Business Writing For Dummies, 2nd Edition
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No matter whether you’re working on your own or with a team of specialists, the first step for creating a home page for your business is writing. If you have a designer on tap, explore your ideas in tandem and elicit his thinking. The back and forth between writer and designer produces the best communication in most media, definitely including websites.

If you have a technology specialist, listen to her explanations of what is practical and ask for insights into what else is possible. It’s smart to ask both kinds of professionals for choices: different ways to accomplish what you want.

  • The “classic” way to compose a website calls for:
  • Your business name, preferably in logo form, or something that looks like a logo
  • A tagline amplifying the nature of your business so it is immediately understood
  • A “positioning statement” that tells your target audiences they are in the right place
  • A call to action — where to go next or something more specific — and contact information (some experts advise putting this on every page)
  • An overview of the whole site, in image or words, and a clear way to access all the inside pages
The stumbling blocks for many people are the tagline and positioning statement. Paying attention to your keywords and search terms can help center you.

The tagline needs to identify your business as closely as possible. If your business name is self-explanatory, this is easier. For example, if your name is “Main Street Drop-off Service,” you have a lot more explaining to do than if it is “Overnight Apple Repair by Main Street.”

And remember, you’re telling search engines as well as customer prospects who you are. In the case of the vague business name, you’d use the tagline to specify the actual work, such as “overnight repair of Apple products.” But if that’s already in your name, the tagline can move on to “24-hour turnaround on every laptop, desktop, and iPhone problem.”

Taglines are worth a lot of thought. But as an old advertising adage puts it, “Don’t be clever, be clear.” Suppose our theoretical senior coaching business is named “Golden Years Internet.” A tagline might read: “Personal coaching to help seniors and the physically limited connect to the online world.” Or “Open up the world. Connect. Enjoy.”

The positioning statement gives you another way to expand on what you do. It’s trendy to dispense with this, but ask yourself: Will the visitor I want, who may run across my site randomly (while looking for “nursing home entertainment,” for example) or because he was searching for my specific set of services, know immediately he is in the right place?

The positioning statement is a tool for making that match. Unless you’re a household name, take advantage of the chance. Actually, even household-name companies take pains to clarify that you’re in the right place. They may have numerous and complex websites, so must tell customers they’re in the right place to make payments, find information about a product, file a complaint, and so on.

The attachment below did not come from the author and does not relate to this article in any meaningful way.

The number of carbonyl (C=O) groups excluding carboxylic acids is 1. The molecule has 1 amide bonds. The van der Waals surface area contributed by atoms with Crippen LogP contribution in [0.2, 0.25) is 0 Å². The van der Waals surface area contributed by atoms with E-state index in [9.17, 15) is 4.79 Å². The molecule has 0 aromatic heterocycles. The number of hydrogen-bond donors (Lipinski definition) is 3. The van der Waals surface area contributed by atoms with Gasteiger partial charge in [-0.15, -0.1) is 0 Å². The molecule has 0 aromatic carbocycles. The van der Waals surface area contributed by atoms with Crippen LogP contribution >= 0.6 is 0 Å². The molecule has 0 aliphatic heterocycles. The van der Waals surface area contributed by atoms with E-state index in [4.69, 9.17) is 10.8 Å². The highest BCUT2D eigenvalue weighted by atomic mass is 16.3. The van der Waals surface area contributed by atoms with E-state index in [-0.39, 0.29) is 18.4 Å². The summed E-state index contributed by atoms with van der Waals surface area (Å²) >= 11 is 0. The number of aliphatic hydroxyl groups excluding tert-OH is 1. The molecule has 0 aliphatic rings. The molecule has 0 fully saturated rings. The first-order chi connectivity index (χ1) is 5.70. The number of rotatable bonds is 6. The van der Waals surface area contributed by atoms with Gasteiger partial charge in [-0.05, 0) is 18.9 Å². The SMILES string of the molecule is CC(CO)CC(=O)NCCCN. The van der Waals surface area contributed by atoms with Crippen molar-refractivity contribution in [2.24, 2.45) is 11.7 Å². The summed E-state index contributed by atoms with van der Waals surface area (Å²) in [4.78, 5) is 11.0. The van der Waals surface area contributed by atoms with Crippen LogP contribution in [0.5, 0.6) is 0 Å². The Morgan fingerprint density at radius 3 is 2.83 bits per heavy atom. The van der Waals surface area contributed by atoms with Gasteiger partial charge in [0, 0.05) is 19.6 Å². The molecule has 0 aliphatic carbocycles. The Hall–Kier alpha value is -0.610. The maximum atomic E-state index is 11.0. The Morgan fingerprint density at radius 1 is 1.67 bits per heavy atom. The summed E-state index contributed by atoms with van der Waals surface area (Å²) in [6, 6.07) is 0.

Our Golden Years Internet positioning statement might say:

In-person in southern Georgia, or online anywhere: individual or small group coaching that empowers physically limited people to socialize, learn, explore, and be entertained online.

You might add another line to address the senior’s children (for example, “Give your loved one the greatest gift of all: today’s best way to counter boredom and loneliness by connecting with the world”).

And you could even address your third audience, managers of senior residences: “Entertaining people in their golden years is easy when they know how to use today’s inexpensive tools to open up their worlds by Internet.”

Another favored home page element is an irresistible offer of some kind — sign up for a free blog, newsletter, ebook, introductory conversation, and so on. This will further your marketing plan. Do you have such materials? Can you create them, and do you want to?

Once you are clear on your message, think about how to translate it into visual form. You can illustrate it with photographs, but make them authentic — not generic stock photo people but real customers and real staff members. Use video if you can to demonstrate a learning session and to present testimonials from happy customers. Consider introducing yourself to visitors as the warm, caring, expert individual you are.

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Natalie Canavor's career spans national magazine editing, journalism, corporate communications and public relations. Her writing for business media, professional audiences and The New York Times have won dozens of national and international awards. She has taught advanced writing seminars for NYU and conducts frequent workshops.

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